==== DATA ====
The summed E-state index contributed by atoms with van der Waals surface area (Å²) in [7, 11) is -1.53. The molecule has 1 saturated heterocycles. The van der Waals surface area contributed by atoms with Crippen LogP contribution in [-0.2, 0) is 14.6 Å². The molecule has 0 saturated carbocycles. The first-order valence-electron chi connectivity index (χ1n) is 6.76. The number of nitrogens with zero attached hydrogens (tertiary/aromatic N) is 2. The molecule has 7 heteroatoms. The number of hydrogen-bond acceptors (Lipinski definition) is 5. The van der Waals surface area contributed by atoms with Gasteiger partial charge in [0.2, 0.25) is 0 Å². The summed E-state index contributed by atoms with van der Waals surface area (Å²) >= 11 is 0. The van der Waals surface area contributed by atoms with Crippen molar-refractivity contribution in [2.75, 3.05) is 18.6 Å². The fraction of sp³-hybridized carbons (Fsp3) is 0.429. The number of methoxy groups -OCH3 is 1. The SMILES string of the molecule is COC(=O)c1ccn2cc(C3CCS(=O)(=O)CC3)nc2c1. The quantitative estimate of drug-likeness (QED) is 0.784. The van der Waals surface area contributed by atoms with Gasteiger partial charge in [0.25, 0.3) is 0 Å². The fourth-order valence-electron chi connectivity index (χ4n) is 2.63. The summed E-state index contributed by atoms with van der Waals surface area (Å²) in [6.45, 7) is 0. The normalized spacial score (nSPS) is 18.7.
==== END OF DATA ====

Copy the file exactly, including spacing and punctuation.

The summed E-state index contributed by atoms with van der Waals surface area (Å²) in [7, 11) is -1.53. The molecule has 1 saturated heterocycles. The van der Waals surface area contributed by atoms with Crippen LogP contribution in [-0.2, 0) is 14.6 Å². The molecule has 0 saturated carbocycles. The first-order valence-electron chi connectivity index (χ1n) is 6.76. The number of nitrogens with zero attached hydrogens (tertiary/aromatic N) is 2. The molecule has 7 heteroatoms. The number of hydrogen-bond acceptors (Lipinski definition) is 5. The van der Waals surface area contributed by atoms with Gasteiger partial charge in [0.2, 0.25) is 0 Å². The summed E-state index contributed by atoms with van der Waals surface area (Å²) >= 11 is 0. The van der Waals surface area contributed by atoms with Crippen molar-refractivity contribution in [2.75, 3.05) is 18.6 Å². The fraction of sp³-hybridized carbons (Fsp3) is 0.429. The number of methoxy groups -OCH3 is 1. The SMILES string of the molecule is COC(=O)c1ccn2cc(C3CCS(=O)(=O)CC3)nc2c1. The quantitative estimate of drug-likeness (QED) is 0.784. The van der Waals surface area contributed by atoms with Gasteiger partial charge in [0.25, 0.3) is 0 Å². The fourth-order valence-electron chi connectivity index (χ4n) is 2.63. The summed E-state index contributed by atoms with van der Waals surface area (Å²) in [6.45, 7) is 0. The normalized spacial score (nSPS) is 18.7.